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If you or a loved one is over 80 years old, you should pay special heed to your blood pressure readings, a new study finds.
About three-quarters of people over the age of 80 have high blood pressure, known medically as hypertension, and — especially in women — it is likely to be poorly controlled, leaving them at serious risk for a stroke.
The very elderly are among the fastest growing segments of the U.S. population and they are at highest risk for high blood pressure, which increases as a person ages. Even for individuals free of high blood pressure at age 65, the remaining lifetime risk of developing the condition is approximately 90 percent.
Donald Lloyd-Jones, M.D., assistant professor of Preventative Medicine at Northwestern University Feinberg School of Medicine in Chicago, Ill., led the study, which found that fewer than 10 percent had blood pressure in the “normal” range (less than 120 systolic over 80 diastolic, or 120/80). Those categorized as having high blood pressure had blood pressure of greater than 140/90.
The study examined data from almost 5,300 (2,300 men and approximately 3,000 women) participants of the long-running Framingham Study. The study found that only 38 percent of men and 23 percent of women had their blood pressure controlled to recommended levels of less than 140/90.
Most research on high blood pressure has been limited to people younger than 75, and there is little information regarding current patterns of treatment and control of high blood pressure among those 80 and older.
“We must make identification, treatment, and, when possible, the control of hypertension in this group a national priority,” says Dr. Lloyd. (Journal of the American Medical Association, July 27, 2005 www.ama-assn.org )
A prescription nasal spray commonly used by adults for migraine headache relief appears to be effective and safe for young people ages 12 to17, a new study finds.
The multicenter study, led by Paul Winner, D.O., director of the Palm Beach Headache Center in Florida, compared the results in 248 adolescents who were treated with a placebo (a saline solution) or with zolmitriptan (Zomig) 5 mg nasal spray. The youngsters were initially given the saline solution. The remaining 171 who still had moderate to severe pain were treated again either with the saline solution or with zolmitriptan nasal spray. By study design, neither the physicians nor the participants knew when the placebo nasal spray or when zolmitriptan was used. The study found that:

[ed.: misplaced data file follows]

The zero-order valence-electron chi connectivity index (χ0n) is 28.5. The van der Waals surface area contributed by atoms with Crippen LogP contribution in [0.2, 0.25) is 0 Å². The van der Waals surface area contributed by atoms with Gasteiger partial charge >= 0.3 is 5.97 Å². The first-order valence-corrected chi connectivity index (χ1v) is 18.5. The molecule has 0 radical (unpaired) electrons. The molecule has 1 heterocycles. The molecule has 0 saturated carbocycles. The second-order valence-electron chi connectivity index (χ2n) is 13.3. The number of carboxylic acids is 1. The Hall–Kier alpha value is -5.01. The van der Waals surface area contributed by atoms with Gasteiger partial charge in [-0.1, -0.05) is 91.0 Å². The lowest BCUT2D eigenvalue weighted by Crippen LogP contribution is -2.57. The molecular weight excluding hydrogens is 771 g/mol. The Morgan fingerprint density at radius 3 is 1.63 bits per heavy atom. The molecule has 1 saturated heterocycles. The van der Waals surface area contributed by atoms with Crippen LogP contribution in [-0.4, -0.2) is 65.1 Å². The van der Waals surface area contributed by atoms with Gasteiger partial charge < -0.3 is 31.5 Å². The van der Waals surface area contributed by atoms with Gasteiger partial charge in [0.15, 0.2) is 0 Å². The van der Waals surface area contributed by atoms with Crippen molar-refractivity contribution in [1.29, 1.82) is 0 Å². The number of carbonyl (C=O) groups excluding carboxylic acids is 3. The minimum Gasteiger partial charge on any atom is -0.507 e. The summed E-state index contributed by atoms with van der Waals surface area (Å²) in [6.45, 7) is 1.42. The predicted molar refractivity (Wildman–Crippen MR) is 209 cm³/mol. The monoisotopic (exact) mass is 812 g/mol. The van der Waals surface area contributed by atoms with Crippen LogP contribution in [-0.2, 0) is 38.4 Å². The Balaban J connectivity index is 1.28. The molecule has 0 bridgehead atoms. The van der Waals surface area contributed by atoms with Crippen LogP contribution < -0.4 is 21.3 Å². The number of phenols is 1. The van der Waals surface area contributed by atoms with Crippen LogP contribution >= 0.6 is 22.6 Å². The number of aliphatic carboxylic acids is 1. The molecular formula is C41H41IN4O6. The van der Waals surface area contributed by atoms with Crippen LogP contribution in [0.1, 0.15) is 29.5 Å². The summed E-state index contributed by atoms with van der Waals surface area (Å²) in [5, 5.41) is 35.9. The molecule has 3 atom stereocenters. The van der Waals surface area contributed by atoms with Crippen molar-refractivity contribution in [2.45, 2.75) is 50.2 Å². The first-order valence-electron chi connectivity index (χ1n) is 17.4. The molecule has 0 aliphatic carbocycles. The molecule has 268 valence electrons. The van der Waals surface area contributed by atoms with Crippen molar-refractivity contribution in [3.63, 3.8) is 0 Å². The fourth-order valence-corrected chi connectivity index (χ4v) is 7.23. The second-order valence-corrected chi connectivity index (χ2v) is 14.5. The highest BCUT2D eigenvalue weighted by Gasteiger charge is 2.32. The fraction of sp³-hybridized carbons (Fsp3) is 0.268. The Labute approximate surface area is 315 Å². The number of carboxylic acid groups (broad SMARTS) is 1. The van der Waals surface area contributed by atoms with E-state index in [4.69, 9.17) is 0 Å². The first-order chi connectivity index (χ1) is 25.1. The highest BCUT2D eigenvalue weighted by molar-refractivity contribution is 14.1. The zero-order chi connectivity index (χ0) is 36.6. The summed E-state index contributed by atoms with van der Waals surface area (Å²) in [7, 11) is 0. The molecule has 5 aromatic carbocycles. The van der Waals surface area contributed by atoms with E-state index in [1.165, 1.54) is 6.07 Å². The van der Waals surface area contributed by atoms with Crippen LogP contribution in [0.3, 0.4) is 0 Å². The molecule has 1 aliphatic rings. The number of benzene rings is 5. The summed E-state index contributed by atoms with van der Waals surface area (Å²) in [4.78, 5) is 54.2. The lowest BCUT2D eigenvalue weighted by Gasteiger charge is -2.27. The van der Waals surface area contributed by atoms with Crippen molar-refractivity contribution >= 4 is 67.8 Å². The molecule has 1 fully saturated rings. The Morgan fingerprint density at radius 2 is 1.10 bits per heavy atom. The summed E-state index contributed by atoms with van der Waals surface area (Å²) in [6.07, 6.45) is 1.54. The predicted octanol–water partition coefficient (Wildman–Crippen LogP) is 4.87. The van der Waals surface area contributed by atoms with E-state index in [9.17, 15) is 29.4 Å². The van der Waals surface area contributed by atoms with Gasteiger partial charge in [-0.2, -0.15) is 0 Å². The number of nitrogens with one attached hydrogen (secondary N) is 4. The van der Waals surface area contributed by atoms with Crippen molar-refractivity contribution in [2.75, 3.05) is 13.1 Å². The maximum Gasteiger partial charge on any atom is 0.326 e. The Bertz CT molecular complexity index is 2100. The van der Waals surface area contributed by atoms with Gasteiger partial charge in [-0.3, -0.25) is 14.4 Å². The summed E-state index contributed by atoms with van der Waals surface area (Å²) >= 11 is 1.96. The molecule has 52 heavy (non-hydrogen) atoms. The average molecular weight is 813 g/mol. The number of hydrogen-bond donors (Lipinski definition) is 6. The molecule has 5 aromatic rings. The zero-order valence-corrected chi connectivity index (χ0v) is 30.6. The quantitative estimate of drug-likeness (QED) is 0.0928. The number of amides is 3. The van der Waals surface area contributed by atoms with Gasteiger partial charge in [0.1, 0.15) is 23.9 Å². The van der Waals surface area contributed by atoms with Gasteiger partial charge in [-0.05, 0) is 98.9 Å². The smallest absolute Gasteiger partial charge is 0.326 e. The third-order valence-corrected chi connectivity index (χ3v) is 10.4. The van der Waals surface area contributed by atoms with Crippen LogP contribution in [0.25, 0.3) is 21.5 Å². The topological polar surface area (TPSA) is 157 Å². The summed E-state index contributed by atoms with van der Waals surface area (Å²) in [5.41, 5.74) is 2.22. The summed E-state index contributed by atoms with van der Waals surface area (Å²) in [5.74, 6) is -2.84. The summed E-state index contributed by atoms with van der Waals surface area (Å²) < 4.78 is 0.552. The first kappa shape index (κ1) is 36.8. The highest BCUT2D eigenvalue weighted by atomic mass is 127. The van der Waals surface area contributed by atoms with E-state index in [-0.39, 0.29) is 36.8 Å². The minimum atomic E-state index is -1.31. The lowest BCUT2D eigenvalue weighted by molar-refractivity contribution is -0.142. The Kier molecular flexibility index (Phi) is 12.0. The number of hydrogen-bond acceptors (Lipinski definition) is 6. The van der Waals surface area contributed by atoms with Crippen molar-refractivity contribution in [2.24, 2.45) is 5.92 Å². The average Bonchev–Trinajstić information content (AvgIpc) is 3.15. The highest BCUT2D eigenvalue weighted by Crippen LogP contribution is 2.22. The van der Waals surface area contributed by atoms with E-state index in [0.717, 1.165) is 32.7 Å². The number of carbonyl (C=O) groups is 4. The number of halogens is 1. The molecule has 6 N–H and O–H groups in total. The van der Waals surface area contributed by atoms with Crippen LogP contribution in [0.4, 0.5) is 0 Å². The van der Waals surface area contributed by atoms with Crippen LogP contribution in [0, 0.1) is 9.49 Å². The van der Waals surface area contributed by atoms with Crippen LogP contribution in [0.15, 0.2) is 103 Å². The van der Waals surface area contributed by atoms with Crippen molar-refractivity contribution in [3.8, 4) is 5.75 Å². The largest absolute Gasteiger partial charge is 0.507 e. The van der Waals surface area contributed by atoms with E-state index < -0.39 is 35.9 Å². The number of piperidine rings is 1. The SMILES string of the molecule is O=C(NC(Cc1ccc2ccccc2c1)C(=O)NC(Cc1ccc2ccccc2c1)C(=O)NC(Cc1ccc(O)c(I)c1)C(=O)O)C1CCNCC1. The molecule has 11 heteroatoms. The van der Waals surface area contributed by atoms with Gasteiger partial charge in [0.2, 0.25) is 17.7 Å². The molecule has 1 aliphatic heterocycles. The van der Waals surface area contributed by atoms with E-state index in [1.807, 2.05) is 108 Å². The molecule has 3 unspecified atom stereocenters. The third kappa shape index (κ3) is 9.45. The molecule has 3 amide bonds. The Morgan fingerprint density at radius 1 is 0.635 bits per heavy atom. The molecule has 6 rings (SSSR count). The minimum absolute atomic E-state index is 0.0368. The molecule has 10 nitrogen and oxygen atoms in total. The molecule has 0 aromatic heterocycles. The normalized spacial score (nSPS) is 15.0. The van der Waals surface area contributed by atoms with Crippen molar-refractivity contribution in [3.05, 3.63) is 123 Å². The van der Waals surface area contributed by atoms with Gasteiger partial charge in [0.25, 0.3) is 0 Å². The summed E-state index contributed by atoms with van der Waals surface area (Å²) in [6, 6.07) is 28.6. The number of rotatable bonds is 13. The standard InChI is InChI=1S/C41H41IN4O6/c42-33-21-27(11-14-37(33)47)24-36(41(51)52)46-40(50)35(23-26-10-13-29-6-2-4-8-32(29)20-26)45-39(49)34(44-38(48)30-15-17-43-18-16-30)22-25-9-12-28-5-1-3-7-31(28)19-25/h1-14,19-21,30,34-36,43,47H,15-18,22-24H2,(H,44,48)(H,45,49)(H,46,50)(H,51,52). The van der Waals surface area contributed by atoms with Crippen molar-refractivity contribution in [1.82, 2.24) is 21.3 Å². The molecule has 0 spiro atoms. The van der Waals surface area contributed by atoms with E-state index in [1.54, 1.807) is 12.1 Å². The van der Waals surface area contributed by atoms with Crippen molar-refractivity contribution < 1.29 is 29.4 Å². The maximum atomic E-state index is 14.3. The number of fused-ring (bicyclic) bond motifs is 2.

* One hour after taking zolmitriptan nasal spray, 28 percent were pain-free and 51 percent could resume normal activities.
* One hour after using the placebo nasal spray, 10 percent were pain-free and 38 percent resumed normal activities.
* Two hours after treatment, 39 percent who used zolmitriptan nasal spray were pain-free, compared to 19 percent who used the placebo spray.
None of the participants experienced serious adverse side effects. A small number did experience adverse side effects, such as a bad or metallic taste in the mouth.
Eight to 12 million American children and adolescents – more than 1 in 10 – get migraine headaches, according to the American Headache Society. The Food and Drug Administration has approved prescription drugs to treat migraines in adults, but not for adolescents.
“This is the first study to help us evaluate the effectiveness of using this medication in children, who have no prescription alternatives when over-the-counter drugs don't work for them,” says Dr. Winner.
The research was supported by a grant from AstraZeneca, which makes zolmitriptan. (American Headache Society 47th Annual Meeting, 2005).
Men with epilepsy frequently experience sexual problems, including reduced sexual desire and impotence. These problems appear to be linked to antiepileptic medications, so researchers are trying to determine which drugs have less of an adverse impact.
A new study, led by Andrew G. Herzog, M.D., director of the Harvard Neuroendocrine Unit at Beth Israel Deaconess Medical Center in Boston, Mass., looked at three antiepileptic medications, and found that one is less likely to affect testosterone, the hormone in men that is crucial to sexual function.
The research involved 85 men with epilepsy: 25 were taking carbamazepine (Tegretol); 25 were on phenytoin (Dilantin); 25 were on lamotrigine (Lamictal); and 10 had not taken antiepileptic medication for the past six months. Sexual function questionnaire scores and serum hormone levels were compared among the four groups of men with epilepsy and 25 normal controls (men who did not have epilepsy).
The study found that lamotrigine is less likely to inhibit the amount of testosterone in the body than are carbamazepine and phenytoin. This is because carbamazepine and phenytoin produce enzymes that prevent some of the testosterone from being used.
“This investigation shows substantial and statistically significant differences in the effects of various antiepileptic drugs on sexual interest and function as well as biologically available testosterone levels,” Dr. Herzog says.
He notes, however, that although lamotrigine fares better than the older enzyme-inducing antiepileptic drugs, comparisons with some of the newer drugs, such levetiracetam (Keppra) and zonisamide (Zonegran) need to be done.
American Academy of Neurology Foundation
The Brain Matterswww.thebrainmatters.org
National Institute of Neurological Disorders and Stroke
TTY: (301) 468-5981
American Epilepsy Society
American Council for Headache Education
(800) 255-ACHE (255-2243)
National Headache Foundation
(888) NHF-5552 (643-5552)
National Heart, Lung and Blood Institute
(301) 592 8573
TTY: 240 629 3255
American Stroke Association
(888) 4-STROKE, (888) 478-7653
National Stroke Association